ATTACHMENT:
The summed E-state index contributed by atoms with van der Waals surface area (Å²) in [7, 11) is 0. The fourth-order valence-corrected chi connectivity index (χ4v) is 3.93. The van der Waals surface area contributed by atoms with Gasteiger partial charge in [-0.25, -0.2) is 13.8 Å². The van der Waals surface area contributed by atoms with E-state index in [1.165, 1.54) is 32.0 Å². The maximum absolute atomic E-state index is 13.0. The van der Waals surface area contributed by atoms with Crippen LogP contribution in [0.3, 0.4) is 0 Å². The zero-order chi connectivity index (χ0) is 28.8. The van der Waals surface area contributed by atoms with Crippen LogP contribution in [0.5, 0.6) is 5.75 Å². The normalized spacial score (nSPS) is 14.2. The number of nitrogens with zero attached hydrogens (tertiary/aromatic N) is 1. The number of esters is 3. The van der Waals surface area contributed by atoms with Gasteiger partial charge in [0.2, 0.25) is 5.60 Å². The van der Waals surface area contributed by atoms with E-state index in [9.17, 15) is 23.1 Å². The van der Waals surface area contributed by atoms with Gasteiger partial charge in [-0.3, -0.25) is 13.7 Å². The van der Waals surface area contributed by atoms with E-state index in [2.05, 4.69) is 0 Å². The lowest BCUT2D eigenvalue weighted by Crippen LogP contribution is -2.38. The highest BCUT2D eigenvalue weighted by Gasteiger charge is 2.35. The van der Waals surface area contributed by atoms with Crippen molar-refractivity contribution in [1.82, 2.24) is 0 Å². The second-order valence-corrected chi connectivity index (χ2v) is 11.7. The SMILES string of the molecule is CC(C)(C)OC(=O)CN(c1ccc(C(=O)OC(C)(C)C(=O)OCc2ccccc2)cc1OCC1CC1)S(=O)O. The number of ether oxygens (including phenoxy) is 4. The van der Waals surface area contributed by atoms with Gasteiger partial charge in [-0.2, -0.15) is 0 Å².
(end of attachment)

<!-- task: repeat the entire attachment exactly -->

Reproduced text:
The summed E-state index contributed by atoms with van der Waals surface area (Å²) in [7, 11) is 0. The fourth-order valence-corrected chi connectivity index (χ4v) is 3.93. The van der Waals surface area contributed by atoms with Gasteiger partial charge in [-0.25, -0.2) is 13.8 Å². The van der Waals surface area contributed by atoms with E-state index in [1.165, 1.54) is 32.0 Å². The maximum absolute atomic E-state index is 13.0. The van der Waals surface area contributed by atoms with Crippen LogP contribution in [0.3, 0.4) is 0 Å². The zero-order chi connectivity index (χ0) is 28.8. The van der Waals surface area contributed by atoms with Crippen LogP contribution in [0.5, 0.6) is 5.75 Å². The normalized spacial score (nSPS) is 14.2. The number of nitrogens with zero attached hydrogens (tertiary/aromatic N) is 1. The number of esters is 3. The van der Waals surface area contributed by atoms with Gasteiger partial charge in [0.2, 0.25) is 5.60 Å². The van der Waals surface area contributed by atoms with E-state index in [9.17, 15) is 23.1 Å². The van der Waals surface area contributed by atoms with Gasteiger partial charge in [-0.3, -0.25) is 13.7 Å². The van der Waals surface area contributed by atoms with E-state index in [2.05, 4.69) is 0 Å². The lowest BCUT2D eigenvalue weighted by Crippen LogP contribution is -2.38. The highest BCUT2D eigenvalue weighted by Gasteiger charge is 2.35. The van der Waals surface area contributed by atoms with Crippen molar-refractivity contribution in [1.82, 2.24) is 0 Å². The second-order valence-corrected chi connectivity index (χ2v) is 11.7. The SMILES string of the molecule is CC(C)(C)OC(=O)CN(c1ccc(C(=O)OC(C)(C)C(=O)OCc2ccccc2)cc1OCC1CC1)S(=O)O. The number of ether oxygens (including phenoxy) is 4. The van der Waals surface area contributed by atoms with Gasteiger partial charge in [-0.2, -0.15) is 0 Å².